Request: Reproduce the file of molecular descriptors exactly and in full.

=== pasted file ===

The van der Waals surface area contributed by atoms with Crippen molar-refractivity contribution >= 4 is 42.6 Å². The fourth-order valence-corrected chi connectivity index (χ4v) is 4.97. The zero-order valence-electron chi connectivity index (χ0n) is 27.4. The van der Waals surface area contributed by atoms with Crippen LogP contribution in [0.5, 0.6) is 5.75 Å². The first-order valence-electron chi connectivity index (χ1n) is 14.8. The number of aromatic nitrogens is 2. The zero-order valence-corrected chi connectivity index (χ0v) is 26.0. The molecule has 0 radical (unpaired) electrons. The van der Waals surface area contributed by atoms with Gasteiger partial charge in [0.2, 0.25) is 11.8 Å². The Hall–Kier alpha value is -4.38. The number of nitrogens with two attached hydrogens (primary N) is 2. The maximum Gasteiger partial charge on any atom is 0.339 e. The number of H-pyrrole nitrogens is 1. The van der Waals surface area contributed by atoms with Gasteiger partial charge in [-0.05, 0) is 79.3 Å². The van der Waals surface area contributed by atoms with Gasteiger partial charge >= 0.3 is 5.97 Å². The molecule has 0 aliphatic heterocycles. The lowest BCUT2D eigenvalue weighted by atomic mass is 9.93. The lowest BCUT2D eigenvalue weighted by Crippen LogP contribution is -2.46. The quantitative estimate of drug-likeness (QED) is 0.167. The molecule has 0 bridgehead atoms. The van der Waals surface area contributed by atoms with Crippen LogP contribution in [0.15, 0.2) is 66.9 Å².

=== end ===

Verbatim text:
The van der Waals surface area contributed by atoms with Crippen molar-refractivity contribution >= 4 is 42.6 Å². The fourth-order valence-corrected chi connectivity index (χ4v) is 4.97. The zero-order valence-electron chi connectivity index (χ0n) is 27.4. The van der Waals surface area contributed by atoms with Crippen LogP contribution in [0.5, 0.6) is 5.75 Å². The first-order valence-electron chi connectivity index (χ1n) is 14.8. The number of aromatic nitrogens is 2. The zero-order valence-corrected chi connectivity index (χ0v) is 26.0. The molecule has 0 radical (unpaired) electrons. The van der Waals surface area contributed by atoms with Gasteiger partial charge in [0.2, 0.25) is 11.8 Å². The Hall–Kier alpha value is -4.38. The number of nitrogens with two attached hydrogens (primary N) is 2. The maximum Gasteiger partial charge on any atom is 0.339 e. The number of H-pyrrole nitrogens is 1. The van der Waals surface area contributed by atoms with Gasteiger partial charge in [-0.05, 0) is 79.3 Å². The van der Waals surface area contributed by atoms with Gasteiger partial charge >= 0.3 is 5.97 Å². The molecule has 0 aliphatic heterocycles. The lowest BCUT2D eigenvalue weighted by atomic mass is 9.93. The lowest BCUT2D eigenvalue weighted by Crippen LogP contribution is -2.46. The quantitative estimate of drug-likeness (QED) is 0.167. The molecule has 0 bridgehead atoms. The van der Waals surface area contributed by atoms with Crippen LogP contribution in [0.15, 0.2) is 66.9 Å².